Culturally, pink has more gendered connotations than any other colour. It’s intrinsically linked with the feminine, but contrary to popular belief, this is actually a very modern development. Up until the 20th century, it was common for baby boys to be dressed in pink and baby girls to be dressed in blue. Its connotations today are femininity, playfulness, romance, sweetness, and compassion. You’ll often find bakeries or lingerie lines utilising this shade. If you want your audience to feel nurtured and calm, or playful and feminine, choose pink. 


In colour psychology, this earthy tone is a symbol of nature and reliability. Brown is closely associated with the natural world and connotes security, solidity, dependability, warmth, comfort, and resilience. A shade like this is often used by all-natural brands to connect them with the earth and associate them with a warm, reliable feeling. Brown is also associated with various food and drink like chocolate and coffee, so brands selling these products may use this colour to reflect their product.


In the western world, white holds connotations of purity, cleanliness, innocence, humility, and freshness. It may symbolise simplicity or a blank canvas. Ecommerce sites often use white for this reason. Whilst it is symbolising simplicity, it also provides a blank slate for their products to be viewed upon. It’s important to remember that colour associations are not universal. In some eastern countries, white is linked with death and sadness. So make sure to understand your audience and where they’re situated. It might have a huge impact on how they perceive colour!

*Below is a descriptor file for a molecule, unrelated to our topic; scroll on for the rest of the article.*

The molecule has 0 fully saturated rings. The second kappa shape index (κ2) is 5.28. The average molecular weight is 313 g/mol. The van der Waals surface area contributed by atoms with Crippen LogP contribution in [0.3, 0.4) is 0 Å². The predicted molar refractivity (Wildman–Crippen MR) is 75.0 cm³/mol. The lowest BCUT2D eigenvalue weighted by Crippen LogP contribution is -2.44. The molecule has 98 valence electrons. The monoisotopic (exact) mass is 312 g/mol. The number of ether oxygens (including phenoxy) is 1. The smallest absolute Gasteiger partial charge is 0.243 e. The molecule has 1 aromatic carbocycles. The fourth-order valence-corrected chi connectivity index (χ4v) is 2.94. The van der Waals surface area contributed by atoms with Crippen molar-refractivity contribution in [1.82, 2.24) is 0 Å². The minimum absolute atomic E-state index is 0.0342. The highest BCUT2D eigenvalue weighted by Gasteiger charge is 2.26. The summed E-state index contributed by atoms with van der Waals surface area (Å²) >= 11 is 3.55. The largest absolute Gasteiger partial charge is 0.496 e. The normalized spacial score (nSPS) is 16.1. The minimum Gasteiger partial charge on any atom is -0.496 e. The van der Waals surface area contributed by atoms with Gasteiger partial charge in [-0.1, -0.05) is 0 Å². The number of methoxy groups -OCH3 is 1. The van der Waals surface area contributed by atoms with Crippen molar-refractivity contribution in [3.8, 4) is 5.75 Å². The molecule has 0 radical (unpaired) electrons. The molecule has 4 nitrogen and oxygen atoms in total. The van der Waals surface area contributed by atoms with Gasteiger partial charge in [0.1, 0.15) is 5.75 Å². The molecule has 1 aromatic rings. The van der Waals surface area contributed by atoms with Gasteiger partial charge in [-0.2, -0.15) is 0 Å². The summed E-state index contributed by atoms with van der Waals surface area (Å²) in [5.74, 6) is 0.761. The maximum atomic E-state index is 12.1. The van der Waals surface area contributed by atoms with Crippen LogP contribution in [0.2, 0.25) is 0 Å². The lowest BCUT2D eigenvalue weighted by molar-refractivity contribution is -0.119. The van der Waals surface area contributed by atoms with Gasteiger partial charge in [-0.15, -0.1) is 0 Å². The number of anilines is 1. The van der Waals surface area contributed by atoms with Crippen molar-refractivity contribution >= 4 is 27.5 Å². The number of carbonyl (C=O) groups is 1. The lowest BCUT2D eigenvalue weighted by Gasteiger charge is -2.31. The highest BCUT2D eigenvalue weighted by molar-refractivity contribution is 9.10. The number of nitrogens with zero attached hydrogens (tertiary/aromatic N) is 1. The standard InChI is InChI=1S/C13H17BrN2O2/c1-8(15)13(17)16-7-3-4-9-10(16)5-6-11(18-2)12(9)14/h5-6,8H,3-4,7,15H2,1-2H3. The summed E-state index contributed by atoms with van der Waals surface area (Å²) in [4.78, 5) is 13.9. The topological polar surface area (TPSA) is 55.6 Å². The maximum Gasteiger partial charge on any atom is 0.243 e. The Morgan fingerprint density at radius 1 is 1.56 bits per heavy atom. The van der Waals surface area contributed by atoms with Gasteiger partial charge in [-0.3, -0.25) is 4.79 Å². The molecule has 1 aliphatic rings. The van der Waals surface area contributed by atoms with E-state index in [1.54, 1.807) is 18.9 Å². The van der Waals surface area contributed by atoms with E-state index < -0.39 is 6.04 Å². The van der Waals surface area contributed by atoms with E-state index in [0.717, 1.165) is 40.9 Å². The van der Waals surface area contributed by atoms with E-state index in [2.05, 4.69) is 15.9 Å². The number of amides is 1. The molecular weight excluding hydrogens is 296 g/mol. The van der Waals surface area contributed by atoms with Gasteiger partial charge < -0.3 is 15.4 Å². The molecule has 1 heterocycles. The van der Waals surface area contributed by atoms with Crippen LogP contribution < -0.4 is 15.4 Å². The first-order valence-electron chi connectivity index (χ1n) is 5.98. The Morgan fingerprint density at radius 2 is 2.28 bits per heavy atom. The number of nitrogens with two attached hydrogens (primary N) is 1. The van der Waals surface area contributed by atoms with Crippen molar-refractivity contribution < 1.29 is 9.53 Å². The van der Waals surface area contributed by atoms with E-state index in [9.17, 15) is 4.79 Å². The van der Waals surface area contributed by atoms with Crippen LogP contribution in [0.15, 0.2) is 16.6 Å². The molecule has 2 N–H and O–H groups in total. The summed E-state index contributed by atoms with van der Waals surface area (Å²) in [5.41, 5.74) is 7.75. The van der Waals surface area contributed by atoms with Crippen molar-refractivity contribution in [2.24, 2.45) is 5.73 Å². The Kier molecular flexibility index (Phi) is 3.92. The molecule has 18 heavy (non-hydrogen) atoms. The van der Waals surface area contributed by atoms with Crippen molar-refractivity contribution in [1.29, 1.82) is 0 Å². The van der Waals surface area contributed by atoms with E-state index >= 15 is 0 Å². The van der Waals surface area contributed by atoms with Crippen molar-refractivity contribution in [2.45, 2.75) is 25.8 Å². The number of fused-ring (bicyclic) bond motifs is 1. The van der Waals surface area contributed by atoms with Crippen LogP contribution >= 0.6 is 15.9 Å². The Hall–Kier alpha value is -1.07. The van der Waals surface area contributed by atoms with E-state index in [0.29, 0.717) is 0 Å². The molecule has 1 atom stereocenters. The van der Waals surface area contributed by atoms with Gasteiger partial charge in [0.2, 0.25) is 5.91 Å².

As a shade that’s hugely popular in retail and fashion, black is very distinct. Colour psychology tells us that black conjures feelings of mystery, power, elegance, sophistication, night, and formality. The colour black absorbs all light so it’s a very low-energy colour. When used in contrast with a lighter colour (particularly white), it energies the black and provides the best combination for readability. 


If you’re striving for neutrality, use grey. This shade projects a feeling of balance, which likely stems from being a mix of black and white. It can be a depressing, moody colour when used in excess, but it’s neutrality often lends itself to being a fantastic accent colour. 


While colours may have some strong associations of their own, in practice it almost always depends on the context. Everyone has their own associations with a colour, so feelings surrounding them may differ from person to person.

If you’re an organisation looking for a design upgrade, contact us today for a free consultation or check out our digital marketing services pages to discover more about what we can offer your firm.